Therese Niemier, Small Farmer and Farm educator since 1996. I am the farmer and co-owner of Bertrand Farm, an 11-acre farm using all organic and sustainable practices. Education and outreach are central to our mission as we connect people to their food and promote farming that is environmentally restorative and sustainable.
At Bertrand farm our main production is distributed through CSA shares, but includes roadside sales, direct to restaurant sales and online market sales. Our CSA memberships have experienced ups and downs throughout the recent years with a 75-membership high. We offer a unique working membership for those interested in learning more about food production.
As part of our commitment to environmental restoration we have undertaken a five-year project transitioning our traditional organic orchard into a permaculture perennial planting known as a linear food forest. These linear plantings are separated by pasture plantings and annual production in an alley cropping fashion. The design included installing water capturing swales. As a result we have greatly reduced groundwater usage and tillage by 75% increasing our carbon sequestering many times over. We currently have two acres of intense annual production and about 2.5 acres of perennial fruit and berries. Season extension practices include; seasonal walk in tunnels, row covers, a 2000 square foot hoop house and raised garden beds.
In 2009 we began hiring college interns interested in food production and sustainability. Since then, we have been working toward a comprehensive teaching model for interns that reflect our local needs and incorporates permaculture practices with a focus on localized food systems.
This project will produce a 14 part video series of information bytes, to be used in the classroom to augment the students’ hands-on exposure to ecological farming as it relates to consumer responsibility, environmental restoration and creating a resilient food system for the future of food security.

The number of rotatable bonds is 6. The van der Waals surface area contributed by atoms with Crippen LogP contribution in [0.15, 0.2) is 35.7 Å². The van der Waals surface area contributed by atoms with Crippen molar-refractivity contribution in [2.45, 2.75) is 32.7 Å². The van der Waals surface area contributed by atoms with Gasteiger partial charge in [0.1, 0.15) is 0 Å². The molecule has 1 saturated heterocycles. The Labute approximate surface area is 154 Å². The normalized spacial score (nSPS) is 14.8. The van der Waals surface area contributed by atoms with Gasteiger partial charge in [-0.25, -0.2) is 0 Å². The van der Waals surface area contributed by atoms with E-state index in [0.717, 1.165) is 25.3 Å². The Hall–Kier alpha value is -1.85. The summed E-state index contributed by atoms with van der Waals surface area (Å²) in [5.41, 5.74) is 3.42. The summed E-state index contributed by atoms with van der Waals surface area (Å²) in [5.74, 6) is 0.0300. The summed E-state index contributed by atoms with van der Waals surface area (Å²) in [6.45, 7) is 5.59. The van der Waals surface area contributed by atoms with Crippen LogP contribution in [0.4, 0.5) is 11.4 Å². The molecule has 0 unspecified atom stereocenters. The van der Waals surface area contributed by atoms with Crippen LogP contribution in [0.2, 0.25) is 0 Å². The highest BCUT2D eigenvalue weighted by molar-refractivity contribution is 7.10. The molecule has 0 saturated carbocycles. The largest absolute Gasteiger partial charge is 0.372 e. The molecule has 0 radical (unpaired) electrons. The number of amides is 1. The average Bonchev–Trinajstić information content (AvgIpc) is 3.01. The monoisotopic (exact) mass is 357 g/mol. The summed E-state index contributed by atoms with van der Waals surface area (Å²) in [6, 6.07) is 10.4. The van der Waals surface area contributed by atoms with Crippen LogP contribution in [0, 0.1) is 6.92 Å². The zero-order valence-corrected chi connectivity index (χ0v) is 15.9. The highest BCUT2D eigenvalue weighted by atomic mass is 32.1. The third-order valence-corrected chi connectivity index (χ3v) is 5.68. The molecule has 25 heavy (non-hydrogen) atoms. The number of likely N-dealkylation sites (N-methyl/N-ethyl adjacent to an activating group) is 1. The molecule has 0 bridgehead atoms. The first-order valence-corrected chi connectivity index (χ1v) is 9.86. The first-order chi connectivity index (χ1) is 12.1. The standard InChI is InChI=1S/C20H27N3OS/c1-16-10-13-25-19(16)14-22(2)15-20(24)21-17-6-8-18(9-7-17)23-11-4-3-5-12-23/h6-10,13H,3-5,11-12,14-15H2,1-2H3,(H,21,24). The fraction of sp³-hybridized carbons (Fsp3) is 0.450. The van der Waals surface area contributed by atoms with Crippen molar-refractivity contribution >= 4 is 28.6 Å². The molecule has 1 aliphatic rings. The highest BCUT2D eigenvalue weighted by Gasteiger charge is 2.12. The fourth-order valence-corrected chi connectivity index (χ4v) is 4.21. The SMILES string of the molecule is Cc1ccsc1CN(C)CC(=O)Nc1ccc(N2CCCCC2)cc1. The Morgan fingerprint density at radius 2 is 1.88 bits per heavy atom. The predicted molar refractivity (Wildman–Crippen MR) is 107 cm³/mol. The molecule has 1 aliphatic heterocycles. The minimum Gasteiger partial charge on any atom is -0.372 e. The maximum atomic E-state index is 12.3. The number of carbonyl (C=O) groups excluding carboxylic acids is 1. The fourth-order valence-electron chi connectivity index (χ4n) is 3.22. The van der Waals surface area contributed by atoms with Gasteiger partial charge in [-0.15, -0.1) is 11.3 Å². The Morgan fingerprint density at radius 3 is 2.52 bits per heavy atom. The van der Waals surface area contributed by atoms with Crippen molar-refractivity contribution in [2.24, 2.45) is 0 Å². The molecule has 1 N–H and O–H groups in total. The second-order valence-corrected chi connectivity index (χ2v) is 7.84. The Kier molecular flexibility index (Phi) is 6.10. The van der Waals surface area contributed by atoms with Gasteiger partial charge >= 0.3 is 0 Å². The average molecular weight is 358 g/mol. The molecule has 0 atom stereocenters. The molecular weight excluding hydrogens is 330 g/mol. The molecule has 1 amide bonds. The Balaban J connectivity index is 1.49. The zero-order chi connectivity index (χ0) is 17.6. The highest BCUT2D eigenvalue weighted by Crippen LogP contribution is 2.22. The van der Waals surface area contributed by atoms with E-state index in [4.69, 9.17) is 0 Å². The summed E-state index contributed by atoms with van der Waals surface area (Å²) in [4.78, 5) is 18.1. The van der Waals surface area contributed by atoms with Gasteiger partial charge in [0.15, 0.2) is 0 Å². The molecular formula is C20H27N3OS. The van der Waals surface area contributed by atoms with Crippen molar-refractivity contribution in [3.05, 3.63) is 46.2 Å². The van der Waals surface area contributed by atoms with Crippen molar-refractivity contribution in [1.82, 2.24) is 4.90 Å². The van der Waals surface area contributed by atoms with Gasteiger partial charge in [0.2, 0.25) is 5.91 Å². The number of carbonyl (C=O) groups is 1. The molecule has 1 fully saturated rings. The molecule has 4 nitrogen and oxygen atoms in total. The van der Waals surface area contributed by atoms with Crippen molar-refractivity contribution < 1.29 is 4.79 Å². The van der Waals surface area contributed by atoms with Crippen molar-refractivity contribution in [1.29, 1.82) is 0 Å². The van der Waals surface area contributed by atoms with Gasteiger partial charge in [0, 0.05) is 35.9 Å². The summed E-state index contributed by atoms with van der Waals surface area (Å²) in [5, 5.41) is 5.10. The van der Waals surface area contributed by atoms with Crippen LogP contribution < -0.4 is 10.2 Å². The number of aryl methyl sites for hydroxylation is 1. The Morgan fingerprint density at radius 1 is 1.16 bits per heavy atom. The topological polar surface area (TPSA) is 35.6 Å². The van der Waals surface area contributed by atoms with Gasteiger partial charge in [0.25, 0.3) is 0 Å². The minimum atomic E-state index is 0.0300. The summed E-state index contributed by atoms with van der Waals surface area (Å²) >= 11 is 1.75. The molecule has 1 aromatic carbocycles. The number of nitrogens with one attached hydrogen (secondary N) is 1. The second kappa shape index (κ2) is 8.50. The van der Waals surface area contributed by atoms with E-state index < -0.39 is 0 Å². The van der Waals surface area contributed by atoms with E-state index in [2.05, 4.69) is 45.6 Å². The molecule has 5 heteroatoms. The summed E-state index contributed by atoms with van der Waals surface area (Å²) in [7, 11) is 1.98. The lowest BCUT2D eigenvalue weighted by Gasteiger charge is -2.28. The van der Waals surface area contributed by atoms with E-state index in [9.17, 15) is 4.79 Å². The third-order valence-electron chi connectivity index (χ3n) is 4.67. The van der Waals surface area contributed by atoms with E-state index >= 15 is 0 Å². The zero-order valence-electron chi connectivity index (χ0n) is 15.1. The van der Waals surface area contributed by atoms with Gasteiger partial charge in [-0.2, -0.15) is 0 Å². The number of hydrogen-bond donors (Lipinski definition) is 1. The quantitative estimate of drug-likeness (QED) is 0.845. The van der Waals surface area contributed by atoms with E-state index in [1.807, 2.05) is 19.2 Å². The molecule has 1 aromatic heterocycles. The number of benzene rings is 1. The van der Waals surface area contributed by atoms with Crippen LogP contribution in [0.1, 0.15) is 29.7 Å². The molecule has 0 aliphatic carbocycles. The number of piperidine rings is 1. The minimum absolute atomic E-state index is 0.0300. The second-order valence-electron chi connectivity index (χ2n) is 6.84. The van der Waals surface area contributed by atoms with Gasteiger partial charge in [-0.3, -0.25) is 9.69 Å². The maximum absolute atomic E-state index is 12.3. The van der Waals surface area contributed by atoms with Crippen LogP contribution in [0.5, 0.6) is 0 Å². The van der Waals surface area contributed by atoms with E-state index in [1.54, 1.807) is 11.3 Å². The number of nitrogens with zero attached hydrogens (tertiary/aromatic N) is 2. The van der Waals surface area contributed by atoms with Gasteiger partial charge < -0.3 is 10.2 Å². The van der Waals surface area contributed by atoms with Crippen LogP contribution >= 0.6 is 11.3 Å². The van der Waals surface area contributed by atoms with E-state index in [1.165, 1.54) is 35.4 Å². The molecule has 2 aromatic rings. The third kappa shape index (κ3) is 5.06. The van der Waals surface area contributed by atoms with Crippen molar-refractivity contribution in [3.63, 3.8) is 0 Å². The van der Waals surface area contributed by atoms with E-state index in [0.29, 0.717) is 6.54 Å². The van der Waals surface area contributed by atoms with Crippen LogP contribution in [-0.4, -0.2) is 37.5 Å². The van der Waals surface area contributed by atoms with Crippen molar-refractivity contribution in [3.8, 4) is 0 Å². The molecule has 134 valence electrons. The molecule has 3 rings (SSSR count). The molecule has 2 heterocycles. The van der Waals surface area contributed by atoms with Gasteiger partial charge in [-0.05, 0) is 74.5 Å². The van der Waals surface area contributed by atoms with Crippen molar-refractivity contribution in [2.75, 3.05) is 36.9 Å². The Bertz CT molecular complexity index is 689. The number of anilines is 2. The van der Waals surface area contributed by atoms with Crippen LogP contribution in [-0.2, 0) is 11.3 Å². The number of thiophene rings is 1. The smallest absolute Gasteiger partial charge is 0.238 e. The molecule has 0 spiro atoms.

We can increase demand for ecological farming through education. Eaters need to understand what ecological farming is, what it looks like, how it works, where to find it and most importantly, why to seek it out. We, the ecological farmers, are the best teachers of this subject. While it might not work for all farmers to get out there and teach a Jr. High or College class, some of us can (and while it is exciting and rewarding to share our knowledge and passion with the younger generations, teaching can also create another income stream for small farmers).This project proposes to create 14 Youtube videos, most 3-5 minutes in length that will bring three local farms into the classroom. I have chosen 14 videos to correspond with the weeks in a typical semester class. This series will look at ecological farming on three levels of production, backyard, urban and small farm, and includes many best practices from each. The first video will be a general overview of eco-farming, 5-10 minutes, including introducing each of the three farms participating in the video series. The remaining 13 videos will be sequenced for individual use. The videos will be designed to engage students in a hands-on understanding of the importance of ecological eating, for the consumer, the farmer and the environment. To ensure a quality presentation that includes as much information as possible in each video clip, I will hire a videographer (interested in restoration agriculture) to do the filming and production. Interns and farm volunteers will be part of the cast as we spend one season collecting an abundance of film to create this series. Year two will be used to bridge any gaps in filming, to compile video, do reviews, final edits and outreach